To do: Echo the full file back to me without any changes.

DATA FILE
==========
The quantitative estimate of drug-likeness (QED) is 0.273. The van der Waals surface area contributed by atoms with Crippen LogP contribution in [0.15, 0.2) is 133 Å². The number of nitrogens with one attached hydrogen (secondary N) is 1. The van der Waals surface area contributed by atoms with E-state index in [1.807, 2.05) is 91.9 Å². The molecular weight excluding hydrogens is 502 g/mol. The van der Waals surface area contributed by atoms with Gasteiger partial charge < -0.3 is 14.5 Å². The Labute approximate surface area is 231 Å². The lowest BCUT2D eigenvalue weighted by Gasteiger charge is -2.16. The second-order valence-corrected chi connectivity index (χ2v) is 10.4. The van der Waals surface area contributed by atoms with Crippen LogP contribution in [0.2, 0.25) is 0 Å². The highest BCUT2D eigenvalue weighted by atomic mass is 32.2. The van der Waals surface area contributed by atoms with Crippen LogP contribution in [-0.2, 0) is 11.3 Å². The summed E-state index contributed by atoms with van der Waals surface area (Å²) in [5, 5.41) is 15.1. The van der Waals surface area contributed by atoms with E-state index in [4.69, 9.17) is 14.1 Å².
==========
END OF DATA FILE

The quantitative estimate of drug-likeness (QED) is 0.273. The van der Waals surface area contributed by atoms with Crippen LogP contribution in [0.15, 0.2) is 133 Å². The number of nitrogens with one attached hydrogen (secondary N) is 1. The van der Waals surface area contributed by atoms with E-state index in [1.807, 2.05) is 91.9 Å². The molecular weight excluding hydrogens is 502 g/mol. The van der Waals surface area contributed by atoms with Gasteiger partial charge < -0.3 is 14.5 Å². The Labute approximate surface area is 231 Å². The lowest BCUT2D eigenvalue weighted by Gasteiger charge is -2.16. The second-order valence-corrected chi connectivity index (χ2v) is 10.4. The van der Waals surface area contributed by atoms with Crippen LogP contribution in [0.2, 0.25) is 0 Å². The highest BCUT2D eigenvalue weighted by atomic mass is 32.2. The van der Waals surface area contributed by atoms with Crippen LogP contribution in [-0.2, 0) is 11.3 Å². The summed E-state index contributed by atoms with van der Waals surface area (Å²) in [5, 5.41) is 15.1. The van der Waals surface area contributed by atoms with E-state index in [4.69, 9.17) is 14.1 Å².